Trading Deserts for Forests to Study Film

Fernando Gomez on PSU campus

Finding the perfect college match can be as much about the city as the school. Fernando Gomez had his heart set on Oregon, someplace vastly different from his Arizona home, so he traveled around the state to check out different universities. But his love affair with Portland began when he toured Portland State’s campus.

A new transfer student in the School of Film, Fernando knew going to college in a city with a large art scene was a major factor in his decision.“I wanted a change, and Portland is a 180 degree difference from the Phoenix metro area. The weather is cool, the city is culturally diverse, and it’s cheaper than all the other big cities that would allow me to study film.”

When Fernando decided to transfer from Scottsdale Community College, he considered schools in different states, but he was on the hunt for something in Oregon. It was only after he realized PSU checked everything off his must-haves list that he found out about the Western Undergraduate Exchange (WUE), a resource that makes getting a degree more affordable for out-of-state students from participating states. “I found out about WUE after I was accepted to PSU. I got a call from one of the admissions counselors, who told me I qualified. I’ve always been a full-time student, so it’s necessary for me to find ways to pay for school. I knew I wanted to attend PSU, so WUE was just a bonus!” Qualifying students pay 150% of resident tuition—for the 2018-19 academic year, that’s $13,107 compared to $27,437 for out-of-state tuition.

Fernando keeps costs down by living on campus. He doesn’t need to worry about paying for gas, parking and upkeep on his car because everywhere he regularly goes is in walking distance from campus. He also likes how many opportunities there are in downtown Portland for people interested in film, like the 5th Avenue Cinema, a student-run cinema on campus that’s free for PSU students. “I’m always getting emails from the School of Film about internships, film festivals and film scholar talks. I was getting these emails long before I got here, so I already had an idea about the film culture in Portland.”

And the film program makes it easy for its students to get involved and get hands-on experience. “PSU has great equipment available for students.” Fernando frequently checks out equipment and treats the city as his subject, capturing video for class projects. “I go walking or running downtown to take video of things that interest me.”

Fernando likes that the film faculty have real-world experience—his faculty get him access to many people who work in the film industry. “My professors are very accredited, more than the ones I had back in Arizona.” Even though Fernando is older than the traditional college student, he has connected with people in his cohort too. “A couple guys came up to me early on, and we’ve been working together ever since. We have the same goals and mindset despite being different ages.”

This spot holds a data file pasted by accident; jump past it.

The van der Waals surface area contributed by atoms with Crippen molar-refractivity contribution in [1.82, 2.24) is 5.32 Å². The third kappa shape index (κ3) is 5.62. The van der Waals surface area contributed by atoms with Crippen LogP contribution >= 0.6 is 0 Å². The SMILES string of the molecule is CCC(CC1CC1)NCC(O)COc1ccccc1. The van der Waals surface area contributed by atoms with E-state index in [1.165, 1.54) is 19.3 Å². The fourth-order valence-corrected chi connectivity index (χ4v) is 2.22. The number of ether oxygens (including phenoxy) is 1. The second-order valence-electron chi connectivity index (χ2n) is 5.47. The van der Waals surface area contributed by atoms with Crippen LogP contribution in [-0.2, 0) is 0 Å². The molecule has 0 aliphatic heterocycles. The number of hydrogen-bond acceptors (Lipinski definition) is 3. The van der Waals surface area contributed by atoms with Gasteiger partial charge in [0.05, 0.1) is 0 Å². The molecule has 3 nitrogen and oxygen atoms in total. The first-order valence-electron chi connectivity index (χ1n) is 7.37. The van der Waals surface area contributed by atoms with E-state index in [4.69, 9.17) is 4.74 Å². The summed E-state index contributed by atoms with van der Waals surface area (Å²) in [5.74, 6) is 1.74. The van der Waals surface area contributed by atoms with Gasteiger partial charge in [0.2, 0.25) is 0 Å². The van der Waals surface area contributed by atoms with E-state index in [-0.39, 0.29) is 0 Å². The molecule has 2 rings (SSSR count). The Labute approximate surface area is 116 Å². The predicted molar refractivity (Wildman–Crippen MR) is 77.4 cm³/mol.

Though this is Fernando’s first term at PSU, he’s already found his place. Portland is his education and inspiration.

Want to start your own love affair with Portland by attending PSU? Discover how you can make that happen.

Find out more about WUE and Fernando’s experience on our dedicated blog.

Being the Most Prepared: Earning College Credit in High School

The Scouts have a motto: Be prepared.

They might not have been thinking about college when they coined that phrase, but we believe it still applies.

There are lots of ways to prepare for college. One that you may be doing already is earning college credit in high school. Whether it’s through AP and IB exams or taking classes at a local community college, taking college-prep courses is a great way to get a jump start on your degree.

Plus, coming in with college credits means you can take more electives and graduate sooner, which means more money saved.

PSU offers multiple different ways to earn college credit during high school:

SAT and ACT scores

While not directly earning college credit, SAT and ACT scores can help certain students’ application in other ways.

  • For international students (for whom ACT and SAT are NOT required), these scores can help them meet the English Language Proficiency Requirement required for class placement.
  • These scores can also help  meet admission requirements in the case of a GPA below our minimum requirement (3.0).

Advanced Placement (AP) Exams

If you have taken AP courses in high school you may be able to earn college credit you can use toward your degree at PSU. If on your AP exam for a given class your score is high enough, you may be eligible for college credit.

AP courses are also a great way to get a preview of the kind of academic rigor and content that you may encounter in your college classes.

To request an official copy of your AP transcripts, visit the College Board website.

International Baccalaureate (IB) Exams

Like AP courses, IB classes are a way that you can both gain collegiate-level academic experience and receive college credit by doing well on IB exams.

Students enrolling at Portland State who earn their IB diploma with a score of 30 or above will receive a total of 45 college credits (!) and sophomore class standing. Review this chart to see how your specific exam scores will transfer to PSU credit.

To request an official copy of your IB transcripts, visit the International Baccalaureate website.

College Level Exam Program (CLEP)

CLEP subject exams, like the more general AP and IB exams, can help you enter your freshman year with college credit, the results of which can be seen in this chart.

If you are interested in taking CLEP exams, it is recommended that you sign up for them one month in advance with Testing Services (part of Student Health and Counseling) or with another recognized CLEP testing center.

To request an official copy of your CLEP transcripts, visit the College Board website.


Earning college credit during high school is an investment in your future. Coming in with college credit means that you are more likely to graduate on time and that means saving money! It also allows you to jump into your major and start learning about the things you are passionate about.

Remember, if you want your college-prep courses to count you must send the appropriate transcripts to the Office of Admissions:

Office of Admissions
Portland State University
PO Box 751